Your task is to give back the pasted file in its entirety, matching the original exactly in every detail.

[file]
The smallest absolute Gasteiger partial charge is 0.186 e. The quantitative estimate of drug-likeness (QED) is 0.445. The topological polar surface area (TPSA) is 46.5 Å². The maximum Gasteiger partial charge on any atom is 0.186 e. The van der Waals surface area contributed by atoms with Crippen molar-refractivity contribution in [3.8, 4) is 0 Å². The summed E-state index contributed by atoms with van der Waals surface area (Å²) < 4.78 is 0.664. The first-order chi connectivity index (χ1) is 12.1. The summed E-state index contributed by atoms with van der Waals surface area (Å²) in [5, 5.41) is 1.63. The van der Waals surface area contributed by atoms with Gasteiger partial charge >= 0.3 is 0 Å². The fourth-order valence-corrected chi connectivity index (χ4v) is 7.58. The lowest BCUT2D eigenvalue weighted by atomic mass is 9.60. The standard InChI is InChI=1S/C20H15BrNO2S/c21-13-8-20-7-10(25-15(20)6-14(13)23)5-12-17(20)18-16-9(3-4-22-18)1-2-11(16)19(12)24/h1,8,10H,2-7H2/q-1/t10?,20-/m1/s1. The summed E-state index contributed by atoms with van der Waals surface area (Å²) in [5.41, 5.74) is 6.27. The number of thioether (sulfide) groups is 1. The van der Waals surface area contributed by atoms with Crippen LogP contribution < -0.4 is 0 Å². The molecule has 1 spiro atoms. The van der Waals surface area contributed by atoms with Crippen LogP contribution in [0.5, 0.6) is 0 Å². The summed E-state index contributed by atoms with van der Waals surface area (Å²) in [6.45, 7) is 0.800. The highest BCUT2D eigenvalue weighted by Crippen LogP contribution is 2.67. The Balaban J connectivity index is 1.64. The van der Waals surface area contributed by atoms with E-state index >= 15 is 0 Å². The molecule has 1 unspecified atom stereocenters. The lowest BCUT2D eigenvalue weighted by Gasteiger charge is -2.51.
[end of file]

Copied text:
The smallest absolute Gasteiger partial charge is 0.186 e. The quantitative estimate of drug-likeness (QED) is 0.445. The topological polar surface area (TPSA) is 46.5 Å². The maximum Gasteiger partial charge on any atom is 0.186 e. The van der Waals surface area contributed by atoms with Crippen molar-refractivity contribution in [3.8, 4) is 0 Å². The summed E-state index contributed by atoms with van der Waals surface area (Å²) < 4.78 is 0.664. The first-order chi connectivity index (χ1) is 12.1. The summed E-state index contributed by atoms with van der Waals surface area (Å²) in [5, 5.41) is 1.63. The van der Waals surface area contributed by atoms with Gasteiger partial charge >= 0.3 is 0 Å². The fourth-order valence-corrected chi connectivity index (χ4v) is 7.58. The lowest BCUT2D eigenvalue weighted by atomic mass is 9.60. The standard InChI is InChI=1S/C20H15BrNO2S/c21-13-8-20-7-10(25-15(20)6-14(13)23)5-12-17(20)18-16-9(3-4-22-18)1-2-11(16)19(12)24/h1,8,10H,2-7H2/q-1/t10?,20-/m1/s1. The summed E-state index contributed by atoms with van der Waals surface area (Å²) in [5.41, 5.74) is 6.27. The number of thioether (sulfide) groups is 1. The van der Waals surface area contributed by atoms with Crippen LogP contribution < -0.4 is 0 Å². The molecule has 1 spiro atoms. The van der Waals surface area contributed by atoms with Crippen LogP contribution in [0.5, 0.6) is 0 Å². The summed E-state index contributed by atoms with van der Waals surface area (Å²) in [6.45, 7) is 0.800. The highest BCUT2D eigenvalue weighted by Crippen LogP contribution is 2.67. The Balaban J connectivity index is 1.64. The van der Waals surface area contributed by atoms with E-state index >= 15 is 0 Å². The molecule has 1 unspecified atom stereocenters. The lowest BCUT2D eigenvalue weighted by Gasteiger charge is -2.51.